Sanders’s campaign has raised nearly $140 million so far, per the Center for Responsive Politics. At least $4 million of that came from New York (and probably a lot more, as campaigns don’t have to release where donations under $200 came from). The third most profitable zip code for Bernie overall is 10025, up on New York’s Upper West Side, from which he has raised at least $120,621.

Of course, most candidates raise a lot of money in New York, as it happens to be a place of intense concentrated wealth (something that any Sanders supporter knows well). Clinton has raised at least $38 million from New York, and nearly a million from 10024, also on the Upper West Side.

There is a Hall of Fame in Brooklyn featuring Judge Judy and Bernie

On a wall at James Madison High School in Brooklyn, there is a huge plaque made of dark wood. At the top, in caps-locked gold lettering, are the words "Madison Wall of Distinction." Below them is a Hollywood Squares arrangement of black-and-white photos paired with tags featuring very familiar names. Former cheerleader, current Supreme Court Justice Ruth Bader Ginsburg was added to the wall in 2001, as was class of ‘67 valedictorian Senator Chuck Schumer. In 2008, Class of ‘59 long-distance runner Senator Bernie Sanders’s picture was put on the wall. Judge Judy also has a spot, but other famous alums, like Chris Rock, have yet to appear. When the New York Times noted in 2006 that the school could boast about having graduated three sitting senators -- Schumer, Sanders, and Norm Coleman -- Sanders told them, "That’s nothing. You should see the basketball players we had." He added that he was a "fairly good, not great" student.

Bernie campaigns "like a Brooklynite," whatever the heck that means

Clinton and Sanders both have campaign offices in Brooklyn; the former has her huge headquarters in Brooklyn Heights, while Sanders’s is in Gowanus near the Morbid Anatomy Museum and Whole Foods. Despite both having roots in the borough, a Clinton surrogate told reporters last month that Bernie is "going to campaign like a Brooklynite, and she’s going to campaign like a senator who represented this state for eight years and has lived here for 16."

No one has figured out what "campaign like a Brooklynite" means, or why it is a bad thing.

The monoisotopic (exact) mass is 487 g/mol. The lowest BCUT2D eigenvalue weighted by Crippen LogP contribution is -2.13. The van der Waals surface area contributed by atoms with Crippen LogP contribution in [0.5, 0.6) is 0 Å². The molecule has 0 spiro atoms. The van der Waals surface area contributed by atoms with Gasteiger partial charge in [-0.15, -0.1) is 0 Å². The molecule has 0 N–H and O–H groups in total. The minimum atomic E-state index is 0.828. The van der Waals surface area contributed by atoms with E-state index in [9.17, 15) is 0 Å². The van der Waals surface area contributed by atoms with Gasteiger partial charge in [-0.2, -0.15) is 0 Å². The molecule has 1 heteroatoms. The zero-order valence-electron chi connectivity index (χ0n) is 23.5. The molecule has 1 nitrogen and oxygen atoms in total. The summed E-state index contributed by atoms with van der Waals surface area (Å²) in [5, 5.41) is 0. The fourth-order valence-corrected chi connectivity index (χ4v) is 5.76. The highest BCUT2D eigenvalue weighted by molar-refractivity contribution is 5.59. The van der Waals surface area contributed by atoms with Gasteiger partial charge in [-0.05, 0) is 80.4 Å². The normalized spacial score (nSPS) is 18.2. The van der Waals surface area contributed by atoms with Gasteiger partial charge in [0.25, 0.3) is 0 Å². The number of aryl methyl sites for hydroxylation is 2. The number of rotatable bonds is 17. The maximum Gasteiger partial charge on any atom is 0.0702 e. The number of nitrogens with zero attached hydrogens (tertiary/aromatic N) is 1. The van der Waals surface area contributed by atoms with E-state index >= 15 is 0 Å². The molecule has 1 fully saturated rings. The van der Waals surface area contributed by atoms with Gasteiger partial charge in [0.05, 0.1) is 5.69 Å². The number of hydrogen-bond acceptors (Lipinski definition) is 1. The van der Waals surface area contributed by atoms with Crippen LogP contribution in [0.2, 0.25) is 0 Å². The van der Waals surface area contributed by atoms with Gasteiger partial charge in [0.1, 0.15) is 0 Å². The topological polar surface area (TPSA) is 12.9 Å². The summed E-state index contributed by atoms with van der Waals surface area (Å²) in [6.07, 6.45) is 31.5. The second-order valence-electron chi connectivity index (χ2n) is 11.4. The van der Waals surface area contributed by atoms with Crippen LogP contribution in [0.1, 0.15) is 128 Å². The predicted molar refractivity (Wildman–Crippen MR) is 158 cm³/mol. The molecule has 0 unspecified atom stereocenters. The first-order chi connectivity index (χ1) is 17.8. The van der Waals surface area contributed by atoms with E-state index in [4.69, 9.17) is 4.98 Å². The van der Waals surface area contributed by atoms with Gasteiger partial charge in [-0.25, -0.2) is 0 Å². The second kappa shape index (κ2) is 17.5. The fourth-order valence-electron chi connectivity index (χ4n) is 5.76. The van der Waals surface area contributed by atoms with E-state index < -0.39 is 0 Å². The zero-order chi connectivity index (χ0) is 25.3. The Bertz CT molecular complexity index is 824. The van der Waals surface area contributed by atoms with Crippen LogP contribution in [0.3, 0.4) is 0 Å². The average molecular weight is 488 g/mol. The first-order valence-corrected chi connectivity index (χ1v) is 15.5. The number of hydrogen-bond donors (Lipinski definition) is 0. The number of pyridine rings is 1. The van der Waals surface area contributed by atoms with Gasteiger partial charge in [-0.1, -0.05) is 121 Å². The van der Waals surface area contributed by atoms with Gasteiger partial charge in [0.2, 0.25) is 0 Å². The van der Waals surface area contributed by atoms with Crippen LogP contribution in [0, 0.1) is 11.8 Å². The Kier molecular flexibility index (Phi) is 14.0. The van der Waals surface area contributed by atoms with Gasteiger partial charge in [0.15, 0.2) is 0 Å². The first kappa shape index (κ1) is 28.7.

People outside NYC would like to remind you that they have opinions about Bernie too

Hillary Clinton still has a lead in the polls, and Democratic elected officials in the state overwhelmingly support the former senator; but there are plenty of pockets of Sanders support, even outside of his hometown, and, as is always the case with Bernie fans, they go about their support quite fervently. At a church in Plattsburgh last summer, one woman with Upstate New York for Bernie told North Country Public Radio, "I have never volunteered for any – anything political before. That’s how strongly I feel about Bernie. I’m probably not unique … He has so much feeling. It looks like his veins are popping out of his head when he talks because he really, really means what he’s saying." In Utica, not too far from Hamilton College, where Bernie Sanders briefly taught before winning his first congressional campaign, supporters have been begging the candidate to come visit for months. The same percentage of New Yorkers upstate like Bernie as in the city — 56 percent — according to a recent Siena College poll. Only 36 percent of people upstate said they planned on voting for Bernie, though.

If you can’t win them with talk about income inequality, try ice cream

Last week, Ben Cohen and Jerry Greenfield, the ice cream makers who support their fellow Vermonter, handed out samples of their new ice cream flavor in Union Square. It is called Bernie’s Yearning, and is made of 99 percent mint ice cream, and covered with a thin layer of sweet, sweet, 1 percenter hard chocolate. You have to break up the chocolate and spread the wealth through the rest of the ice cream before you can eat it. (In the Sanders administration, even dessert will not be spared from discussions of economic theory.)

It was not clear whether the many people who showed up were pro-Bernie, pro-free-samples, or very much both.